Butte is not your typical mining town. At the end of the 19th century, Butte mines were the largest producers of copper in the world, with the dominant share of the copper wire used to electrify the United States and the rest of the world coming from this one mountainside. Once known as the wealthiest city in America, the majority of residents today live modest lives amidst dwindling industry and declining wages. Butte’s colorful and controversial history includes the murder of union activist, the establishment of one of the fist successful miners unions in the nation, the bulldozing of worker neighborhoods by the Anaconda Copper Mining Company in the 1950s, and the corporation’s eventual abandonment of the copper mines in 1974. The abandonment of the copper mines left behind the largest superfund site in the country, including hundreds of miles of underground tunnels that today are filled with water contaminated with every heavy metal imaginable, and will continue so in-perpetuity.
Highway impressions of Butte suggest a landscape of incredible ecological disaster, and a town falling apart at the seams. Similar to many western towns dying after the closure of mines and railroads, Butte’s once thriving economic base no longer exists. The town remains a center of ethnic diversity as well as blue-collar and union values within the conservative state of Montana; and Butte residents continue to celebrate its tumultuous history with pride, even as it reinvents itself and a new generation comes of age.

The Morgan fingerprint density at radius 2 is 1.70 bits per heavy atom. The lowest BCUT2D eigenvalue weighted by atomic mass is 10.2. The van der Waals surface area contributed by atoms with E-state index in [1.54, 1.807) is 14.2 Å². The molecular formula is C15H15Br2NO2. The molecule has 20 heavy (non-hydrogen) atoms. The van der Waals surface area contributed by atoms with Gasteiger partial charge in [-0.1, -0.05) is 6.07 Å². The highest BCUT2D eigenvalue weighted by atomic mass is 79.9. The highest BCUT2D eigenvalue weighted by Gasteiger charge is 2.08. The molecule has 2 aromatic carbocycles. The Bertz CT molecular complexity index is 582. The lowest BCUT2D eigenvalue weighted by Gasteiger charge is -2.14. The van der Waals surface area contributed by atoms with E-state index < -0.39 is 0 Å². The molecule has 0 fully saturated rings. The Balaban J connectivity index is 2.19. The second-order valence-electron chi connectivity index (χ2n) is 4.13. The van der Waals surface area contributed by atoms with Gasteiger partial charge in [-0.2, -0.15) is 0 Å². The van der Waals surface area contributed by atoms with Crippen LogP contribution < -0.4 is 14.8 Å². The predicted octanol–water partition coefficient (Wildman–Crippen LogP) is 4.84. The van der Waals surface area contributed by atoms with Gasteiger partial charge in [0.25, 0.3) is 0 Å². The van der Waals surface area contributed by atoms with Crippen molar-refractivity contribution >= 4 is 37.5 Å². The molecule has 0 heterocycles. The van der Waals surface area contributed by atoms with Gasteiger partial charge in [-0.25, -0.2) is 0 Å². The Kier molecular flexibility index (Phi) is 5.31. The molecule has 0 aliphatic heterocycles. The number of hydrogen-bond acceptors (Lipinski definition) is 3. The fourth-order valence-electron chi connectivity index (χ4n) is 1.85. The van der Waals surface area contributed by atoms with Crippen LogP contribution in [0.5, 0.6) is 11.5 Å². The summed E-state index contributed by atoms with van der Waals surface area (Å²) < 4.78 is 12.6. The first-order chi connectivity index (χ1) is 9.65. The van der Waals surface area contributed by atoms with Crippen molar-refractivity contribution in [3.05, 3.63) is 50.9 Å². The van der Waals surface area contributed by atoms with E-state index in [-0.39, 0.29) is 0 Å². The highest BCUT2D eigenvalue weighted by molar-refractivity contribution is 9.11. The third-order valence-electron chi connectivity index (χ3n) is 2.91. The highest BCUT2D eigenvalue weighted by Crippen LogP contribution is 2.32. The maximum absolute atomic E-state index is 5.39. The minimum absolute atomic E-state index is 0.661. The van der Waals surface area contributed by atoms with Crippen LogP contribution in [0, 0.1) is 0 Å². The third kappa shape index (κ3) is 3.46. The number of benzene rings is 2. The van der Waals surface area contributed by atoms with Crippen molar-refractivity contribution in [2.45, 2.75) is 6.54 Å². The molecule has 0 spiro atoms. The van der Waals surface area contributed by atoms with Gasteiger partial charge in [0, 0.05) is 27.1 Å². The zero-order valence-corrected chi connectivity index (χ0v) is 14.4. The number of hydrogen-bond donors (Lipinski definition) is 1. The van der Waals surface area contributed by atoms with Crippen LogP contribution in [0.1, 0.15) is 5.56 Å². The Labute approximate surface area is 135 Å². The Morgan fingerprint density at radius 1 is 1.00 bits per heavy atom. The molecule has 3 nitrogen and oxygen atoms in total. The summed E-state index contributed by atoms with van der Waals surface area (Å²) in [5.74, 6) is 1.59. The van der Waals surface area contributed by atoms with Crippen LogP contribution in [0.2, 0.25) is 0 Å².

This series of photographs focuses on the rich history of the uptown Butte neighborhoods that surround the old mine shafts, as well as the people who live there. The very modest miners cottages in these areas represent an external expression of the cultural, economic, and environmental history of the town, as well as a rich tradition of vernacular architecture that even now expresses the individuality of the town and its residents.